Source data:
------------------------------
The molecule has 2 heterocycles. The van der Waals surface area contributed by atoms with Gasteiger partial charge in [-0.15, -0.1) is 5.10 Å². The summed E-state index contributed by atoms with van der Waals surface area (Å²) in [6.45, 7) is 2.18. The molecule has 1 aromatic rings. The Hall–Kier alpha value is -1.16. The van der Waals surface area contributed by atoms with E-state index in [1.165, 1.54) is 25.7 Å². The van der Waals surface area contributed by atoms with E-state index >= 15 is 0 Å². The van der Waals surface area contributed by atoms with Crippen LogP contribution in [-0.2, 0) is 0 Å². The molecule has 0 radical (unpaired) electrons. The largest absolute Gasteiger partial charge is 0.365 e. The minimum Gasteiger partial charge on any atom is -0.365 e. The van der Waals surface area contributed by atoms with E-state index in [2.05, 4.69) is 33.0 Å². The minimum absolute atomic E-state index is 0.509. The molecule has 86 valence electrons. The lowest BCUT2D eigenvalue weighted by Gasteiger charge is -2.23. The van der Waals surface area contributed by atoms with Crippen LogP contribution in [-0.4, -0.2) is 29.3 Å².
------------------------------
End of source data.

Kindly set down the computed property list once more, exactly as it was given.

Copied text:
The molecule has 2 heterocycles. The van der Waals surface area contributed by atoms with Gasteiger partial charge in [-0.15, -0.1) is 5.10 Å². The summed E-state index contributed by atoms with van der Waals surface area (Å²) in [6.45, 7) is 2.18. The molecule has 1 aromatic rings. The Hall–Kier alpha value is -1.16. The van der Waals surface area contributed by atoms with E-state index in [1.165, 1.54) is 25.7 Å². The van der Waals surface area contributed by atoms with E-state index >= 15 is 0 Å². The van der Waals surface area contributed by atoms with Crippen LogP contribution in [-0.2, 0) is 0 Å². The molecule has 0 radical (unpaired) electrons. The largest absolute Gasteiger partial charge is 0.365 e. The minimum Gasteiger partial charge on any atom is -0.365 e. The van der Waals surface area contributed by atoms with E-state index in [2.05, 4.69) is 33.0 Å². The minimum absolute atomic E-state index is 0.509. The molecule has 86 valence electrons. The lowest BCUT2D eigenvalue weighted by Gasteiger charge is -2.23. The van der Waals surface area contributed by atoms with Crippen LogP contribution in [-0.4, -0.2) is 29.3 Å².